Home >> Timeline >> Colonial Period (1670 - 1764)
black and white photograph of an observatory

In 2011 Robert B. Ariail donated an extraordinary collection of historical astronomy to the University of South Carolina and the South Carolina State Museum. Over the past half-century, Mr. Ariail built a collection that encompassed both historic telescopes and astronomical instruments, now at the State Museum, and more than 5,000 rare books and other published items, now housed in the University's Irvin Department of Rare Books & Special Collections.

woodcut illustration of a woman sitting at a writing desk

The University of South Carolina libraries have been acquiring works by Scottish authors since the early nineteenth century. With the addition of the extensive G. Ross Roy Collection in 1989, South Carolina now has major research holdings across a wide range of Scottish writing. Indeed, in the words of one recent visitor, it is "the best Burns collection in North America."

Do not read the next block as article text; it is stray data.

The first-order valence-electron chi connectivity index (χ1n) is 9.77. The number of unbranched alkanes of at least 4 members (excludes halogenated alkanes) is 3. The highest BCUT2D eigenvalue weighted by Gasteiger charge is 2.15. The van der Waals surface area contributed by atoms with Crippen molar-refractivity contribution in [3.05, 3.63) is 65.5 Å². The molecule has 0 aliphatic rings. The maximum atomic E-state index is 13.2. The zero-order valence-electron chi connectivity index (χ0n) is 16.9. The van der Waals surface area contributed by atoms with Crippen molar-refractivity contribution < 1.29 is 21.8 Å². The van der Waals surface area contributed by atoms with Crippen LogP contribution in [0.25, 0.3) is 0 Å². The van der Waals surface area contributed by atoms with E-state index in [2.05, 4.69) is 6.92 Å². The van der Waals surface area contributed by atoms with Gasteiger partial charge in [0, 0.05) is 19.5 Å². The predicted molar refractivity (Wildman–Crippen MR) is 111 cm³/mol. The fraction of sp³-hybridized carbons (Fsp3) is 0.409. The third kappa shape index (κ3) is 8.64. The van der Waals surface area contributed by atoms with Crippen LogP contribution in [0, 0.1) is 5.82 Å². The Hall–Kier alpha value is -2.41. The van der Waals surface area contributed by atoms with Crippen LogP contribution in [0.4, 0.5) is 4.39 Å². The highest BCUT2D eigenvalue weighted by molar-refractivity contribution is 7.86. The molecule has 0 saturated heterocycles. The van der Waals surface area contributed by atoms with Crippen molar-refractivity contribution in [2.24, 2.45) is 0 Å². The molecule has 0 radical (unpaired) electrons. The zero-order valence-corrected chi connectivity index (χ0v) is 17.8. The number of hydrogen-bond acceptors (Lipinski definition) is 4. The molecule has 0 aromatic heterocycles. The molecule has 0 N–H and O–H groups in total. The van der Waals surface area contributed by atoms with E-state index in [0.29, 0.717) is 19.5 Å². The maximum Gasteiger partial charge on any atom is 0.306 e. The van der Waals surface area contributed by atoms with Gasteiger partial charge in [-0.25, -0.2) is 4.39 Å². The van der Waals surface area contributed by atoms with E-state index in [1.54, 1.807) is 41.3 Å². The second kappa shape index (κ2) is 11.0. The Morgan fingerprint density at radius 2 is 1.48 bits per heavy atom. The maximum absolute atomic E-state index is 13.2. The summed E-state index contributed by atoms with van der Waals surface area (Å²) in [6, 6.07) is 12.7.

montage of artifacts from SCADP

Divers have been exploring the rivers and coastal waters of South Carolina since the early 1960’s when SCUBA as a sport was in its infancy. The South Carolina State Legislature first enacted an Underwater Antiquities Bill in 1968 which was intended to protect historic shipwrecks and other submerged cultural resources.  In 1974 a Hobby Diver Program was developed that enabled divers to be licensed to recover artifacts on a limited basis while reporting finds to the State archaeologists.

copper plate engraving of a globe

In the late 16th century, the Danish astronomer Tycho Brahe (1546-1601) established two observatories on the island of Hven, near Copenhagen.  This section from Jean Blaeu’s Grande Atlas, from the French version issued in 1663, describes and illustrates Brahe’s astronomical instruments. Blaeu’shandcolored copper-plate engravings were revised from wood-cuts originally published in Brahe’s own Astronomiae Instauratiae Mechanicae (1598), with the descriptions in Latin; an English translation from Brahe’s 1598 text is available from the Danish Royal Library.

USC Medical School Historical Collections

This collection gives an indication of the kinds and numbers of medical books in the hands of physicians in South Carolina and reflects the education and training of doctors during the 18th and 19th centuries.

William Ancrum Papers

 
Formerly owned by wealthy Charleston merchant William Ancrum (ca. 1722-1808), this single volume (171 pages, bound in vellum) contains both a letter book and financial accounts that reflect the financial impact of the American Revolution on this South Carolina businessman and planter.

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